•   Sue a third party. Some auto accidents are due to factors other than driver error. For example, a brake failure may have contributed to the accident. This could give you a potential claim against a third party.
  •   File an uninsured/underinsured motorist (UIM) claim. If you have UIM insurance, you may be able to seek compensation from your insurance company.

Reporting a Car Accident in Montana

Montana’s Uniform Accident Reporting Act requires a driver to report an accident if:

  •   The car accident caused damage of $1,000 or more.
  •   The car accident caused an injury or death.

The driver must report the accident to the local police department, county sheriff, or to the nearest office of the Montana Highway Patrol. Drivers must also file a report with the Montana Motor Vehicle Division with 10 days of the accident.

Types of Damages in Montana Auto Accident Cases

Montana auto accident laws do not limit the recovery of economic damages. Non-economic damages cannot exceed $250,000 per person. Some of the different types of damages you can recover in Montana are:

  •   Medical Expenses
  •   Lost Wages
  •   Pain and Suffering
  •   Property Losses

Medical Expenses 

Medical expenses make up a large percentage of economic damages in a car accident case. Compensation can include expenses you have already incurred. They can also include the costs of future medical treatment. Some common types of medical expenses car accident victims can recover include:

  •   Hospitalizations
  •   Ambulance costs
  •   Physician visits
  •   Physical therapy and chiropractic care
  •   Medication
  •   Surgeries

Proving estimated future medical expenses often requires retaining a medical expert. Future medical expenses can exceed immediate medical costs from the accident. An experienced Montana car accident lawyer can help you recover the compensation that you deserve.

Lost Wages

If you miss time from work, you can seek compensation for lost wages. You may also receive compensation for any permanent reduction in income. This includes not being able to return to work. Or having to take a lower paying job if you can no longer perform the same job duties.

Proving the costs of future medical treatment is complex. Many car accident victims make the mistake of accepting a low settlement offer. An experienced Montana car accident lawyer can help you prove the full extent of your damages.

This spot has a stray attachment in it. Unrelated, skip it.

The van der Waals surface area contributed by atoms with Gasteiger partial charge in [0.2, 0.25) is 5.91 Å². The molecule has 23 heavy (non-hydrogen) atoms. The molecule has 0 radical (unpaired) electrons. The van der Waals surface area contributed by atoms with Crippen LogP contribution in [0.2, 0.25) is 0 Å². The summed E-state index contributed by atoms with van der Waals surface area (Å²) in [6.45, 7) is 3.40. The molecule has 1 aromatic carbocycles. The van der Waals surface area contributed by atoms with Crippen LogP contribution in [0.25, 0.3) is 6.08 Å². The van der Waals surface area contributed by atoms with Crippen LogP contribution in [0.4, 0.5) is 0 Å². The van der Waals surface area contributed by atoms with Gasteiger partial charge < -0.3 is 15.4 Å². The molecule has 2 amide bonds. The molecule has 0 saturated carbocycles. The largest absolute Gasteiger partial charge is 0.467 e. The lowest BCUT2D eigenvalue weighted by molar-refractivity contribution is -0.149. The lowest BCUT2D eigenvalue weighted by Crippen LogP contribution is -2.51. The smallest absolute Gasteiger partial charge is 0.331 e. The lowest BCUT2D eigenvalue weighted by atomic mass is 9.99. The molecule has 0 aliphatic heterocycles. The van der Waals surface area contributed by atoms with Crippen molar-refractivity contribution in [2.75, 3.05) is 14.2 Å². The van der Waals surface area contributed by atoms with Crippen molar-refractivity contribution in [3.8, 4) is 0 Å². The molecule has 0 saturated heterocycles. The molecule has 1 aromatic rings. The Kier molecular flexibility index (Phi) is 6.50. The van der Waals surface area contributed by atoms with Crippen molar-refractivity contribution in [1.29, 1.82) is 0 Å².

Pain and Suffering

A car accident victim in Montana can recover up to $250,000 in non-economic damages. This includes pain and suffering. Pain and suffering represents emotional and physical injuries suffered in a car accident.

Some examples of pain and suffering include:

  •   Anxiety
  •   Depression
  •   Post-traumatic stress disorder (PTSD)
  •   Chronic pain
  •   Loss of enjoyment in life
  •   Disability or physical limitations

Calculating pain and suffering is complex. An experienced Montana auto accident lawyer can help you calculate your non-economic damages.

Property Losses

Accident victims can recover damages for property losses. For example, the costs of repairing a damaged vehicle.

Recovering Damages in a Montana Auto Accident Case

Montana car accident victims can recover damages in several ways. The first step is often to contact your insurance company to report the accident. Your insurance company will contact the other driver’s insurance company. They will work together to make a fault determination.

If the other driver is at-fault his insurance company will pay your damages up to the policy limits. If you are more than 50% at-fault you will not receive any compensation. But damages to your vehicle may fall under your collision coverage.

When the other driver is at-fault you will often receive a settlement offer from his insurance company. The offer is generally a letter. The initial offer is often low. Insurance companies try to limit their liability. A car accident victim that is not represented by a lawyer may accept the offer. If they do they will not receive full compensation under Montana auto accident laws.

You have the option of sending a formal demand letter to the other driver’s insurance company. The demand letter details the extent of your damages. It also includes an offer to settle the case. A Montana car accident lawyer can help you determine the value of your claim.

Another option involves filing a lawsuit. The lawsuit may name the insurance company, other driver, and third parties as defendants. There are several reasons why it may be necessary to file a lawsuit. First, the insurance company may be unwilling to budge on their offer. In this case, you can go to trial to attempt to get more compensation from a jury.

Second, it may be necessary to file a lawsuit before the statute of limitations has expired. This is the case even if you are negotiating with the insurance company. It is important to preserve your right to go to trial if settlement negotiations fail.

To recover damages at trial you must prove that the other driver was negligent. This means that the driver failed to exercise a reasonable standard of care and caused the accident. If you contributed to the accident but were less than 50% at-fault your damage award will reduce.

Montana Car Accident Settlement Calculator